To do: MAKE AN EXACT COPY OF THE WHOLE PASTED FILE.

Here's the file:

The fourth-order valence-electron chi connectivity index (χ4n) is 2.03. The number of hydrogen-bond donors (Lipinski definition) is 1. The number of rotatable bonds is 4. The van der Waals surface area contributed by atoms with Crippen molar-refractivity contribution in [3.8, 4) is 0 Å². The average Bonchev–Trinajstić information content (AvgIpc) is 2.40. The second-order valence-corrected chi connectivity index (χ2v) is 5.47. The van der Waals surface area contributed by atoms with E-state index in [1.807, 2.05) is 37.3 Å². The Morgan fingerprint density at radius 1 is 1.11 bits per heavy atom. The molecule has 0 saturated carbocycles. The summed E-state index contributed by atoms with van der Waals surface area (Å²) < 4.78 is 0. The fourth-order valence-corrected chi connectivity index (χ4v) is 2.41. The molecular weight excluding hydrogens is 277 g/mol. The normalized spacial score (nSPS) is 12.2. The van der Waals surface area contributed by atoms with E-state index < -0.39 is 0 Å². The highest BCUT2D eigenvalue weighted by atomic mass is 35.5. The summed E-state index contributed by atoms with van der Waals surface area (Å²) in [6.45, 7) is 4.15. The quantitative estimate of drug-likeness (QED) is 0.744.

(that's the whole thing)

The fourth-order valence-electron chi connectivity index (χ4n) is 2.03. The number of hydrogen-bond donors (Lipinski definition) is 1. The number of rotatable bonds is 4. The van der Waals surface area contributed by atoms with Crippen molar-refractivity contribution in [3.8, 4) is 0 Å². The average Bonchev–Trinajstić information content (AvgIpc) is 2.40. The second-order valence-corrected chi connectivity index (χ2v) is 5.47. The van der Waals surface area contributed by atoms with E-state index in [1.807, 2.05) is 37.3 Å². The Morgan fingerprint density at radius 1 is 1.11 bits per heavy atom. The molecule has 0 saturated carbocycles. The summed E-state index contributed by atoms with van der Waals surface area (Å²) < 4.78 is 0. The fourth-order valence-corrected chi connectivity index (χ4v) is 2.41. The molecular weight excluding hydrogens is 277 g/mol. The normalized spacial score (nSPS) is 12.2. The van der Waals surface area contributed by atoms with E-state index < -0.39 is 0 Å². The highest BCUT2D eigenvalue weighted by atomic mass is 35.5. The summed E-state index contributed by atoms with van der Waals surface area (Å²) in [6.45, 7) is 4.15. The quantitative estimate of drug-likeness (QED) is 0.744.